Screaming Females - Singles Too (Cover Artwork)
Staff Pick

Screaming Females

Singles Too (2019)

Don Giovanni records

Screaming Females are the best kind of band. They’re the best kind of band because their new compilation, Singles, Too is ostensibly a stray track round-up, but instead of being a junk drawer of tracks, it tears your head off. And to boot, somehow it serves to show the evolution of the band from scrappy college-kid punks to epic rock heavy weight champs (though, they’re still kind of scrappy punks, still).

Starting with their first single, “Arm over Arm” and continuing straight through to their latest, a Hip Hop remix of “End of my Bloodline,” Singles, Too doesn’t give a new perspective of the band as much as it highlights the perspectives that make them so great. “Arm over Arm” sounds exactly like a bunch of sophomores that have a great deal of talent but haven’t quite focused it yet. The song is spiky and white lines all over the place- if the Spits were art students it might sound like this. The band is purposefully messy and that charm gives the track and it’s nearest sisters a chaotic quality that makes the songs as fun for their rampaging riffs and slamming low end as it does for it’s “will they crash or make it to the end” quality.

Yet, instead of driving that ramshackle into the ground, mid-way through, the band focuses their skill, and instead of rampaging like barbwire tumbleweeds, they transform into honed, ronin-strikers. “Ancient Civilization” is where the band makes every slash count, as opposed to slashing a million times at once.” But, even more so, this is where they transform from hopped up rockers to true poets. “Let Me In” has an economic curl that tugs at the hearstrings. The demo of “Hopeless,” which is just Paternoster solo in her house, has a tenderness that speaks to a certain universal feeling, even if the song is about an abstract debate she’s having with her own nervous system. That is, the song is a fairly psychedelic, sci-fi mind warper, but across this acid-chasm, it feels like she’s speaking to some sort of universal truth. The fact that this truth can’t be fully articulated makes it that much even more moving.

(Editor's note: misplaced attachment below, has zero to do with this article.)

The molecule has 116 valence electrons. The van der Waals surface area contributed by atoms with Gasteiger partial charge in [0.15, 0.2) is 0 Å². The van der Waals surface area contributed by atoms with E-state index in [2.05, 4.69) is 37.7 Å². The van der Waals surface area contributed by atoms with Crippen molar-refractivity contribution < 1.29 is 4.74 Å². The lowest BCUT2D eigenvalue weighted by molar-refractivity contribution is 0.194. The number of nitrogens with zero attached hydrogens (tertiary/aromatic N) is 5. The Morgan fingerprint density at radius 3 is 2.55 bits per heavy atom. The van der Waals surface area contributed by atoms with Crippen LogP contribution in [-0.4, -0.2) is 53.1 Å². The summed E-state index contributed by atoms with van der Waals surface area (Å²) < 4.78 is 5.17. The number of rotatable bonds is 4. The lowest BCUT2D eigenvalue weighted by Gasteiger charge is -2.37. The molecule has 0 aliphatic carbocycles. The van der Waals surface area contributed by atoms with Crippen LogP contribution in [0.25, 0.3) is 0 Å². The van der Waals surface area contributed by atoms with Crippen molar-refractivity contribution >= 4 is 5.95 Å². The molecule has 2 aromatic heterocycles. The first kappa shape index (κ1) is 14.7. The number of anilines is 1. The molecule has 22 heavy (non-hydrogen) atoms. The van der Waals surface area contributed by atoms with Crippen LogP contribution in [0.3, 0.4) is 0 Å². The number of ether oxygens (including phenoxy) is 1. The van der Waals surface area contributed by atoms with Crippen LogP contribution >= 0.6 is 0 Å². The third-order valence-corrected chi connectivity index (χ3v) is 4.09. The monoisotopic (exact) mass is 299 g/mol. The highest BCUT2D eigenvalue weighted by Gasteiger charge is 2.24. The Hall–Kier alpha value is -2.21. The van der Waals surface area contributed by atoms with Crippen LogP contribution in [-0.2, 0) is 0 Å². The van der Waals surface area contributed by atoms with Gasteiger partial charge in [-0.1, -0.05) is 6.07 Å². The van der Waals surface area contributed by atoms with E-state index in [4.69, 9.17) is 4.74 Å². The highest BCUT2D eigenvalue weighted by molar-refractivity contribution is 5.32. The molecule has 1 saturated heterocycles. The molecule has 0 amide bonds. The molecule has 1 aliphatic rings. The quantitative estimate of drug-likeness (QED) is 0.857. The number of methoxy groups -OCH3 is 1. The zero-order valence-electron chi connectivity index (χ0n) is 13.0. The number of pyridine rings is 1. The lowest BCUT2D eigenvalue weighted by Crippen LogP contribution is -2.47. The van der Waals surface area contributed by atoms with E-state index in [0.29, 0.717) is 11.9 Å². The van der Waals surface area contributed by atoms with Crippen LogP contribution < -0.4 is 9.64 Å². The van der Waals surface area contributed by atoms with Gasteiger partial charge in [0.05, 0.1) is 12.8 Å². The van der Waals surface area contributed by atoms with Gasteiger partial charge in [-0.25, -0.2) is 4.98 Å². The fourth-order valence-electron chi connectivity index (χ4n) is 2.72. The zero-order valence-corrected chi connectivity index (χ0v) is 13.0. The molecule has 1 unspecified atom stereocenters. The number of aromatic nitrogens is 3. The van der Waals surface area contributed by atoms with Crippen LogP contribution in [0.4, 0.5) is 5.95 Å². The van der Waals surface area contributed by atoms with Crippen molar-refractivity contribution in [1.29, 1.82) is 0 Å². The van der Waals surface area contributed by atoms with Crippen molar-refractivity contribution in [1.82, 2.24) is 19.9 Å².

And then, there’s “Skeleton.” By this point, Screamales may have gotten more honed, but they were no less savage. Bassist King Mike and Drummer Jarret Douhterty just totally freak out on the back end, recalling an almost two-tone power violence tone. Paternoster screams like a banshee and somehow the band can be threatening and welcoming at once. The album proper concludes with the remix of “End of My Bloodline,” which features emcees Moor Mother and Sammus. Surpringly, the band is able to merge the rap with the rock in a natural groove and it doesn’t sound like a culture clash at all- it sounds like a group of artists doing their thing. It’s a proper way to sum up the band’s progression. Where they were once a trio of wild smash-n-crashers (albeit always with a certain poetic intelligence), now they’ve morphed to far-out freakers- though paradoxically at their freakiest stage, they’re more selective with what they play and evenmore so, with what they don’t play, making their more Spartan material have a gut punch that can knock the wind out of you. Tellingly though, be it at their earliest white hot stage or their newest space-trippers, there are both hugs and sharp teeth waiting at the back end of their strongest material.

The CD includes six covers that the band has recorded across their career, including Neil Young, Sheryl Crow, and Taylor Swift covers- not to mention their mammoth cover of “Because the Night” recorded with Garbage. Each artist here is treated with equal respect. On “Shake It Off,” Paternoster lends her beautiful alto to the refrain which gives the track a sort of soul quality. On “If It Makes You Happy,”Doughterty shows just why he’s the man- some drummers bash-bash-bash away (JD does too, sometimes) but here he lends a fine, gentle touch. Jarrett knows what Charlie Watts knows- when a drummer serves a song instead of serving himself, the drummer actually looks that much better. On the Lover Speaks/Annie Lennox cover of “No More I Love Yous,” King Mike provides a massive backdrop that shows a fine touch as much as it does a fundamental understanding for melody. Therein, he lets the rest of the band perform theatrics. Long live the King.